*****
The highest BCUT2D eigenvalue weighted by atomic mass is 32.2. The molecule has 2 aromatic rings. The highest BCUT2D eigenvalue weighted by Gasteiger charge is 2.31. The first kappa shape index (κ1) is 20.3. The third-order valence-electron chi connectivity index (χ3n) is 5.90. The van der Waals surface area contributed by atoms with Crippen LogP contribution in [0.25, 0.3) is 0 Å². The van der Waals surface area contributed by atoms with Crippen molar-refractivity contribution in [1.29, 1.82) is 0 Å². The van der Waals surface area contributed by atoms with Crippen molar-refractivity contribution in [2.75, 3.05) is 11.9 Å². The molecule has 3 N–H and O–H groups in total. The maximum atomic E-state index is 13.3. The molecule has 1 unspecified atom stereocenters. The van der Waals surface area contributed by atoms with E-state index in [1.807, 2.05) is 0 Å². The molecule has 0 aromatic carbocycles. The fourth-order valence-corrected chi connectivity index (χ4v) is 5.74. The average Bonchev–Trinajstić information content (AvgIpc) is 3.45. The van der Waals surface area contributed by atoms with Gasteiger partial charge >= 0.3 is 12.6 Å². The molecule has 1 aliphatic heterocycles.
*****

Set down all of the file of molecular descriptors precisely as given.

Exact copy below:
The highest BCUT2D eigenvalue weighted by atomic mass is 32.2. The molecule has 2 aromatic rings. The highest BCUT2D eigenvalue weighted by Gasteiger charge is 2.31. The first kappa shape index (κ1) is 20.3. The third-order valence-electron chi connectivity index (χ3n) is 5.90. The van der Waals surface area contributed by atoms with Crippen LogP contribution in [0.25, 0.3) is 0 Å². The van der Waals surface area contributed by atoms with Crippen molar-refractivity contribution in [1.29, 1.82) is 0 Å². The van der Waals surface area contributed by atoms with Crippen molar-refractivity contribution in [2.75, 3.05) is 11.9 Å². The molecule has 3 N–H and O–H groups in total. The maximum atomic E-state index is 13.3. The molecule has 1 unspecified atom stereocenters. The van der Waals surface area contributed by atoms with E-state index in [1.807, 2.05) is 0 Å². The molecule has 0 aromatic carbocycles. The fourth-order valence-corrected chi connectivity index (χ4v) is 5.74. The average Bonchev–Trinajstić information content (AvgIpc) is 3.45. The van der Waals surface area contributed by atoms with Gasteiger partial charge >= 0.3 is 12.6 Å². The molecule has 1 aliphatic heterocycles.